This step in the budget-making process involves creating a monthly expense average; the most effective way to do this is to refer to previous financial statements (e.g. bank statements, investment accounts). The key here is to get a realistic view of how you spend your money, so the more factual the more information you can dig up, the better.

It's useful to separate your expenses into three categories:

  • Fixed Needs – Necessary expenses that stay the same from month to month e.g. rent.
  • Variable Needs – Necessary expenses that may vary from month to month e.g. fuel, groceries.
  • Wants – Nonessential expenses, e.g.  movies, eating out, night-outs.

Categorizing your expenses in this manner will help you balance your budget by identifying which expenses should be cut back on first. Apps like Fudget can help you document and categorize your expenses effectively; Apple users can click here to check it out, while Android users can click here.

 
Step 4: Total your monthly income and monthly expenses

This step involves adding up your monthly income, then adding up your monthly expenses and identifying what number is higher. If your end result shows more income than expenses, you are off to a good start. This means you can prioritize this excess to particular areas of your finances such as saving for a financial goal or paying off debt faster. If you have a higher expense column than income, then some changes will have to be made.

 

Step 5: Make adjustments to expenses

If you have a higher expense column than income, here is a strategy you can use to control costs. For each type of "want" expense identified in Step 3, decide on a reasonable monthly limit that you think you can stick to consistently. This may require you to shop and eat-out less often than you might like but it is an effective way to balance your budget.

If you can't trim enough from your "wants" in order to balance your budget, you will need to reduce your "variable needs" expenses in the short term and perhaps your "fixed needs" expenses in the long term. However, it's important that whatever limits you set are reasonable for your adjustments to be sustainable long-term.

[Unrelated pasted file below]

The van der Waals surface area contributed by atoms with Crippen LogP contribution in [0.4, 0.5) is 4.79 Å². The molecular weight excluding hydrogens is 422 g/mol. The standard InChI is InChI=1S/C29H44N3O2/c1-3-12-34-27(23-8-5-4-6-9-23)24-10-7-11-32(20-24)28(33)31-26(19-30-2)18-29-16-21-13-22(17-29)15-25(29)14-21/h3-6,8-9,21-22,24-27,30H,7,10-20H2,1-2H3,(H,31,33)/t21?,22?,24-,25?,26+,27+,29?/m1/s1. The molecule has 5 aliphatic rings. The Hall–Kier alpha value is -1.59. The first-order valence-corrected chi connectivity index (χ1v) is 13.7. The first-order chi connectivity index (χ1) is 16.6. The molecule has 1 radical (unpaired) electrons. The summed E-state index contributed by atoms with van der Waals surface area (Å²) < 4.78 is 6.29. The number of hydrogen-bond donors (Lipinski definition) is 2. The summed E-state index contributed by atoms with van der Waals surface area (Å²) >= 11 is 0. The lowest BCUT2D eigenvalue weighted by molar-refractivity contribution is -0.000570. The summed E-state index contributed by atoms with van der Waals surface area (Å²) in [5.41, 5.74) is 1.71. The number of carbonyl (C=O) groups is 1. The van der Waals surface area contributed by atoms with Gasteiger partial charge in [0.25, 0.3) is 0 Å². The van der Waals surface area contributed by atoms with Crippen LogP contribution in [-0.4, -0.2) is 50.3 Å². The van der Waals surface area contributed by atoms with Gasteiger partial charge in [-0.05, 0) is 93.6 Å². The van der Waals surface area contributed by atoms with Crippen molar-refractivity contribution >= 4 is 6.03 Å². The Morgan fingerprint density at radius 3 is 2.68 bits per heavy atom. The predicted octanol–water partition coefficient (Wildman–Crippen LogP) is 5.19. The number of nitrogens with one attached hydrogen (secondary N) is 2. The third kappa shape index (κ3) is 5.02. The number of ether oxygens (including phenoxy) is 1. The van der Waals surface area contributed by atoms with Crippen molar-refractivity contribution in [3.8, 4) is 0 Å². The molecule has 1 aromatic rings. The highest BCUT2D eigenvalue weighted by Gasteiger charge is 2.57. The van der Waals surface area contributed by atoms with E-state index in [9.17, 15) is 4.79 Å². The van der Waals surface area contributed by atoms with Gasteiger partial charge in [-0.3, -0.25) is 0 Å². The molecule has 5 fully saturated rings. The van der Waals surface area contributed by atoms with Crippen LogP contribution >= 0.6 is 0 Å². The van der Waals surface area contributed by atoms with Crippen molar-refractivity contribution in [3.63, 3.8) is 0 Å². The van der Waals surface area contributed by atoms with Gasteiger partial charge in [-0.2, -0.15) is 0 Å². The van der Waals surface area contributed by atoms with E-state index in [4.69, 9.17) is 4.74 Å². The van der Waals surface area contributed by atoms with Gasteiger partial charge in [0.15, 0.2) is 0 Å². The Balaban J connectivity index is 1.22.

I would highly recommend the use of the 50/20/30 rule when making adjustments to your expenses. The 50/30/20 rule states that:

  • 50% of your income should go to necessities (fixed and variable needs) like rent, bills and groceries.
  • 30% of your income should go to non-essentials (wants), things you want but don’t necessarily need like going for dinner or watching a movie.
  • 20% of your income should go to savings and debt, this includes emergency fund savings or any debt you owe.

By using the 50/30/20 rule, you will be able to realistically budget and save money without constantly penny-pinching or having to make drastic lifestyle changes.

 

Related: How to get a grip on your savings.

 

Step 6: Review your budget monthly

It is important to review your budget on a regular basis to make sure you are staying on track. After the first month of budgeting, take a minute to sit down and compare your actual expenses versus what you had created in the budget. This will show you where you did well and where you may need to improve.

I would advise making a habit of reviewing your budget by choosing a particular day each month to do it, for instance you could choose to review your budget at the beginning of every month or a day before you get paid. This way you will be on top of your finances with a plan in place before money even comes into your account.

 

Learning to live within your means is an important component of financial success, and is a simple matter of spending less than you earn. For most people, this means cutting back on their current expenses, which is possible but requires some degree of discipline. Designing your personal budget is the first step to ensuring that you live well within your means and with practice and discipline, it will surely help you achieve the financial results that you want.